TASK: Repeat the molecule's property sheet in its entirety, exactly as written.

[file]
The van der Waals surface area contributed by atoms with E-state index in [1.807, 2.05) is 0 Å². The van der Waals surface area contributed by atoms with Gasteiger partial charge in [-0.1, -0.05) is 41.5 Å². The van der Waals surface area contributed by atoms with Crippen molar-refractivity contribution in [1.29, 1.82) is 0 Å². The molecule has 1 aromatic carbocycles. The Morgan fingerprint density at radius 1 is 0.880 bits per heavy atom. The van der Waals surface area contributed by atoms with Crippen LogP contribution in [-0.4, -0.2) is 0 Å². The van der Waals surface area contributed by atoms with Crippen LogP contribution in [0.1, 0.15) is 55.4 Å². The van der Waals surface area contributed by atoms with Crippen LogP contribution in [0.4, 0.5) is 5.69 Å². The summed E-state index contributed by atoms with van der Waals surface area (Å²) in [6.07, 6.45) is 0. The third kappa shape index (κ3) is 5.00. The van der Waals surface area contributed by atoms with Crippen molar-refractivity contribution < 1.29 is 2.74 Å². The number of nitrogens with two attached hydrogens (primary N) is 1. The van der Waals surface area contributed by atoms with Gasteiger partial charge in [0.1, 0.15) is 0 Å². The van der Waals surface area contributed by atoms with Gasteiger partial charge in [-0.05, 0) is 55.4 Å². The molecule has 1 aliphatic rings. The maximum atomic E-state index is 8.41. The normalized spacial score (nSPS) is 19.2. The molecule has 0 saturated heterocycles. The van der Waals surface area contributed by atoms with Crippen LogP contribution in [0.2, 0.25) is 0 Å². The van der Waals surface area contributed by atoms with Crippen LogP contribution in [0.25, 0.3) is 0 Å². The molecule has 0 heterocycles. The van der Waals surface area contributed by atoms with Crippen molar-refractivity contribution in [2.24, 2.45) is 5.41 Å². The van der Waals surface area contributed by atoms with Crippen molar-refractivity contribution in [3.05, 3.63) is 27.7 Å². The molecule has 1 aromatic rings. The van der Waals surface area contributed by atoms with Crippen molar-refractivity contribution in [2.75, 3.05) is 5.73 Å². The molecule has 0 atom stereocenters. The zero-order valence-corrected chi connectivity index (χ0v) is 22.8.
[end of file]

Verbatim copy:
The van der Waals surface area contributed by atoms with E-state index in [1.807, 2.05) is 0 Å². The van der Waals surface area contributed by atoms with Gasteiger partial charge in [-0.1, -0.05) is 41.5 Å². The van der Waals surface area contributed by atoms with Crippen molar-refractivity contribution in [1.29, 1.82) is 0 Å². The molecule has 1 aromatic carbocycles. The Morgan fingerprint density at radius 1 is 0.880 bits per heavy atom. The van der Waals surface area contributed by atoms with Crippen LogP contribution in [-0.4, -0.2) is 0 Å². The van der Waals surface area contributed by atoms with Crippen LogP contribution in [0.1, 0.15) is 55.4 Å². The van der Waals surface area contributed by atoms with Crippen LogP contribution in [0.4, 0.5) is 5.69 Å². The summed E-state index contributed by atoms with van der Waals surface area (Å²) in [6.07, 6.45) is 0. The third kappa shape index (κ3) is 5.00. The van der Waals surface area contributed by atoms with Crippen molar-refractivity contribution < 1.29 is 2.74 Å². The number of nitrogens with two attached hydrogens (primary N) is 1. The van der Waals surface area contributed by atoms with Gasteiger partial charge in [0.1, 0.15) is 0 Å². The van der Waals surface area contributed by atoms with Gasteiger partial charge in [-0.05, 0) is 55.4 Å². The molecule has 1 aliphatic rings. The maximum atomic E-state index is 8.41. The normalized spacial score (nSPS) is 19.2. The molecule has 0 saturated heterocycles. The van der Waals surface area contributed by atoms with Crippen LogP contribution in [0.2, 0.25) is 0 Å². The van der Waals surface area contributed by atoms with Crippen LogP contribution in [0.25, 0.3) is 0 Å². The molecule has 0 heterocycles. The van der Waals surface area contributed by atoms with Crippen molar-refractivity contribution in [2.24, 2.45) is 5.41 Å². The van der Waals surface area contributed by atoms with Crippen molar-refractivity contribution in [3.05, 3.63) is 27.7 Å². The molecule has 1 aromatic rings. The van der Waals surface area contributed by atoms with Crippen molar-refractivity contribution in [2.75, 3.05) is 5.73 Å². The molecule has 0 atom stereocenters. The zero-order valence-corrected chi connectivity index (χ0v) is 22.8.